If you’re coming to the table late, here is our recap of what you’ve missed and everything you need to know.
Why is it important?
After Brexit and the election of Donald Trump, all eyes are on France to see if Marine Le Pen can continue the wave of right-wing populism.
If she can, it is likely to have a profound and potentially fatal impact on the future of the European Union.
On top of this, the role of president in France is unrivalled, compared with other western democracies. He or she controls foreign and defence policy, holds the country’s nuclear deterrent and can dissolve parliament, among other powers.
When is it happening?
The first round of voting is on Sunday, April 23.
If no candidate wins more than 50 percent of the vote, then it goes to a second round two weeks later on Sunday, May 7.
Who is who: presidential profiles in a sentence
Scandal-hit François Fillon, who wants to end France’s 35-hour work week, beat off competition from former president Nicolas Sarkozy to be the nominee for the French right, but has been dogged by allegations his Welsh wife was paid 500,000 euros over eight years for a fake job as his parliamentary assistant.
Marine Le Pen
Marine Le Pen, who has pledged to take France out of the Euro, has helped soften the image of the National Front (FN) – partly by denouncing her father and FN founder Jean-Marie – and this has seen it pick up a bigger share of the vote in recent elections.
Benoît Hamon, from the same socialist party as Elysée incumbent François Hollande, was the surprise choice of the left, beating former prime minister Manuel Valls, and is known for his standout policy of wanting to introduce a universal basic income.
Emmanuel Macron, who quit as Hollande’s economy minister and created a new party (En Marche!) so he could run for president, occupies the pro-European, economically-liberal centre ground and has gained momentum in the opinion polls amid Fillon’s woes.
Hard-left rebel Jean-Luc Mélenchon, another candidate without a party, wants to create a citizens’ revolution, tear-up the current constitution and start over, creating a greener, more humane society.
You can view a full list of candidates here.
How well will Marine Le Pen do?
FN has improved its vote share under Marine’s guidance, picking up 27.7 percent in the first round of regional elections in 2015.
But two years ago, as in 2002, the established parties ganged up on the right-wingers in the second round, reducing the amount of seats they won.
Experts believe history is again likely to repeat itself and downplay the prospects of Le Pen becoming France’s next president.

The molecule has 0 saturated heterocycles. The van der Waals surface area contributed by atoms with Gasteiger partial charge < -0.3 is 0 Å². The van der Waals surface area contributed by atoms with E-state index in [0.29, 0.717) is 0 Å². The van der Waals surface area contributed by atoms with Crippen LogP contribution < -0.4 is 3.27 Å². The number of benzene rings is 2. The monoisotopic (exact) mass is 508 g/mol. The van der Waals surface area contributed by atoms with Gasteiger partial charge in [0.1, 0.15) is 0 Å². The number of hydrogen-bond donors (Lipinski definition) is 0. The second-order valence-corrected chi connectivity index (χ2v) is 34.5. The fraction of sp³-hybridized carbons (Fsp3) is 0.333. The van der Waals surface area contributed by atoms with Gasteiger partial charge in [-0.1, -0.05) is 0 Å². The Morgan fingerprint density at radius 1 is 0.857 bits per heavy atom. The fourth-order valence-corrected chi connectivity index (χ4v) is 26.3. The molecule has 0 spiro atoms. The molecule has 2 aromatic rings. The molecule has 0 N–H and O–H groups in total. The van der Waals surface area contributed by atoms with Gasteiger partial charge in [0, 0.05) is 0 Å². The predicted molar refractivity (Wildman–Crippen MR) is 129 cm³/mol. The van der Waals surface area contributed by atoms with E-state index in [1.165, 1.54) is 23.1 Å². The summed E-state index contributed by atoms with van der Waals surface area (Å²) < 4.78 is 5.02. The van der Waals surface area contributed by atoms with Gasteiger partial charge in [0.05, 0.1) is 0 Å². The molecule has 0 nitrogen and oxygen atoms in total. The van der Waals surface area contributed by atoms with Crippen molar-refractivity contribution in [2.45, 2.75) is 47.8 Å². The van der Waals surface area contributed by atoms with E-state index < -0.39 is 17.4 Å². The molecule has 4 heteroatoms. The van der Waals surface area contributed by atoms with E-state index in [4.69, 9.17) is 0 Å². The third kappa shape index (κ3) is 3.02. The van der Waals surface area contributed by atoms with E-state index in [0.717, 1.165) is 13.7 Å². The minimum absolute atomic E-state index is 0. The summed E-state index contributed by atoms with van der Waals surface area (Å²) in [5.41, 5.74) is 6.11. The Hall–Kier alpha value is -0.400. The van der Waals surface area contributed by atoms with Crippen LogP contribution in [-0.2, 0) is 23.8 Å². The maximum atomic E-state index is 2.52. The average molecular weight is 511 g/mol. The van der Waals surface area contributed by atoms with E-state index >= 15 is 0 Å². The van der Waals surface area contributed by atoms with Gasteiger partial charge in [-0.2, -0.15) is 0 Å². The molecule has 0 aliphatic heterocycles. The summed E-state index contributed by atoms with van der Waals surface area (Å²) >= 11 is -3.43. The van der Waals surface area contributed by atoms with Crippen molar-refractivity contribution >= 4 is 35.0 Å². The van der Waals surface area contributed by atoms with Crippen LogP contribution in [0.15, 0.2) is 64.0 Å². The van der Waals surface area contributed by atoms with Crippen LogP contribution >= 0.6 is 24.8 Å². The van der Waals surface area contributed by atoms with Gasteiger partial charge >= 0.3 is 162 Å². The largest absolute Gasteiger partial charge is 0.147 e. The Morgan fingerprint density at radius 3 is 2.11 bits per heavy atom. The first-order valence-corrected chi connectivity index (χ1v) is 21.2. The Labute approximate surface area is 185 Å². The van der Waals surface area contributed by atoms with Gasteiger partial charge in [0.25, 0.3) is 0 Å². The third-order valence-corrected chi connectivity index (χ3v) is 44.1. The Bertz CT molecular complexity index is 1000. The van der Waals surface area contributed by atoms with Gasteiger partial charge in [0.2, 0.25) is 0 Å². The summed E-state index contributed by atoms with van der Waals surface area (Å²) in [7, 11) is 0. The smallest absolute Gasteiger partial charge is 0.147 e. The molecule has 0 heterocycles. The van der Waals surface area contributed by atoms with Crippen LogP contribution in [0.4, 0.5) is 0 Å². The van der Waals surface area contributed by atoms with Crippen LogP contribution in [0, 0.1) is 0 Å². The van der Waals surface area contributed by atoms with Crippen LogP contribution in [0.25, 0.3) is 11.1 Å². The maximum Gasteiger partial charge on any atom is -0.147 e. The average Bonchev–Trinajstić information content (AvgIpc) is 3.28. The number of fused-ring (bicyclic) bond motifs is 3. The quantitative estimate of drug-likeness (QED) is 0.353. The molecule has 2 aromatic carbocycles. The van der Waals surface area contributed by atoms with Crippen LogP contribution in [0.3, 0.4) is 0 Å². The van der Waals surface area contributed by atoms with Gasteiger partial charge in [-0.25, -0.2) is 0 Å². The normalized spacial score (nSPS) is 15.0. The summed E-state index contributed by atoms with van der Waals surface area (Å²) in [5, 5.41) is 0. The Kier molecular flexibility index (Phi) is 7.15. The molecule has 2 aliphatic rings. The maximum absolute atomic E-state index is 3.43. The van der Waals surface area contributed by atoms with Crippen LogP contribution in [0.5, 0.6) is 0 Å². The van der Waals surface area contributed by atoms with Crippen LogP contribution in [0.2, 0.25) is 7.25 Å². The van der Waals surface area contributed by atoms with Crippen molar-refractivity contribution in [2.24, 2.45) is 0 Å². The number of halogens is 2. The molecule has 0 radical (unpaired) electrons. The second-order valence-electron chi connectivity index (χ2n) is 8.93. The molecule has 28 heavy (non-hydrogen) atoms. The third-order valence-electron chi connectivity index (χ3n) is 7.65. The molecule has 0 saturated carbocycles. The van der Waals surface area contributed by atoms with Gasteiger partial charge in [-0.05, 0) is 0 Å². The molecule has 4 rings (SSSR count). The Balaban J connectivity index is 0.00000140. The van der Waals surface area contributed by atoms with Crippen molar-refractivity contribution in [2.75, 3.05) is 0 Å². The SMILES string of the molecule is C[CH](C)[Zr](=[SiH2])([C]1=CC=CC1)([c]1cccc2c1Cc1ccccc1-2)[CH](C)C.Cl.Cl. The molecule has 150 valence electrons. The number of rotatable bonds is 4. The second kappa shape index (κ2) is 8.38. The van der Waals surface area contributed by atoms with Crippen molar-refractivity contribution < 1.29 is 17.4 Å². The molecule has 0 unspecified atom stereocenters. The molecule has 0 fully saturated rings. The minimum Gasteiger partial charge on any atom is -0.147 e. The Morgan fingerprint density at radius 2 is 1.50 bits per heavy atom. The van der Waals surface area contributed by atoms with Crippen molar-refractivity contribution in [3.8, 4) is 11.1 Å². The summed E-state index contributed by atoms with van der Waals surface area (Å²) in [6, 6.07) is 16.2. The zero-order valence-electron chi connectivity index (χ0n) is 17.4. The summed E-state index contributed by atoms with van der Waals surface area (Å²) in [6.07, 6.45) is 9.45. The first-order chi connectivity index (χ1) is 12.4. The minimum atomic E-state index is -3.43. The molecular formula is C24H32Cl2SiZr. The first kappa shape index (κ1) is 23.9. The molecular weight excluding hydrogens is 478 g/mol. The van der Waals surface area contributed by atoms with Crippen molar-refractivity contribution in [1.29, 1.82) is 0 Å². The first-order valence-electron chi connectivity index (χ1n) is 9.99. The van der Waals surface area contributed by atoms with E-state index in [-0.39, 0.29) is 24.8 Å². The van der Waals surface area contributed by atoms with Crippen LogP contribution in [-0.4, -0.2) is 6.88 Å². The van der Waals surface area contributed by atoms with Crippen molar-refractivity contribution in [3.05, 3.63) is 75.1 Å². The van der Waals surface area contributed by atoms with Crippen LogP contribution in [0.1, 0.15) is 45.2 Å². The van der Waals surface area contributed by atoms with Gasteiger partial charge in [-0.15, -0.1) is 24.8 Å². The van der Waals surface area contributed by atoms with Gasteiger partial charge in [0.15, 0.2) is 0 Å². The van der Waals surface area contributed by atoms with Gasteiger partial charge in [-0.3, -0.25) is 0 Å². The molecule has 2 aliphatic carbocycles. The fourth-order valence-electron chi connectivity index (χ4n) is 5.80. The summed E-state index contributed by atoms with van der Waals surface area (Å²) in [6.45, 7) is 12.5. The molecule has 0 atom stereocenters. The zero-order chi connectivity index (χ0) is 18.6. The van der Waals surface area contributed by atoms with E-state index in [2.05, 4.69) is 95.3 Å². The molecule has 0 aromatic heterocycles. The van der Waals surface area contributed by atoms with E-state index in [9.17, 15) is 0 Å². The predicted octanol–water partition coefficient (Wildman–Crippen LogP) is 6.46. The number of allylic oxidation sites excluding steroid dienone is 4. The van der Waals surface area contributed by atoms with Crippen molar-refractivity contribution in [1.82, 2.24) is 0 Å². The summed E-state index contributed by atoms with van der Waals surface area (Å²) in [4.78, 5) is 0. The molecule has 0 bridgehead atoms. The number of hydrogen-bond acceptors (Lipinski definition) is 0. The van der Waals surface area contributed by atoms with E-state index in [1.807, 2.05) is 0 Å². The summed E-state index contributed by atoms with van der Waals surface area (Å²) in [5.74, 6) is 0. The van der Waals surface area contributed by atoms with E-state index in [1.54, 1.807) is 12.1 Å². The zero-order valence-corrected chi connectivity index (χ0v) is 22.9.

They say even if she does well in the first round, she won’t win the second round, especially if she is up against Macron.
“Le Pen still looks constrained in her ability to turn an almost-certain entry to the second round of voting into an overall victory,” Euroscepticism specialist Simon Usherwood, a senior lecturer at the University of Surrey, told Euronews. “The surge by Macron would seem to suggest that he would mop up a lot of votes in any case, even without those voting against Marine Le Pen.
“If, however, Fillon limps into the second round, then bets are off, as he’s very compromised and many might feel they should give Le Pen a chance to effect the change she’s talked so much about.”
MEP Le Pen has also had her share of controversy. Her chief of staff, Catherine Griset, was put under formal investigation in February over the alleged misuse of EU funds to pay parliamentary assistants, a charge the FN leader said was designed to destabilise her campaign.
National Front’s vote share 2002-2015
You can read more about Le Pen’s policies here.
Won’t Le Pen be helped by Trump and Brexit?
Dorit Geva, an expert on French politics from the Central European University, was at the launch of Le Pen’s campaign and said senior figures and supporters had both been emboldened by Brexit and Trump.
But, she added, this momentum might be balanced out by a large segment of French society who would be appalled by the prospect of an FN presidency.
More broadly, that Le Pen and Macron – neither of whom are representing the established parties in French politics – are predicted to do well is a sign of an anti-mainstream trend.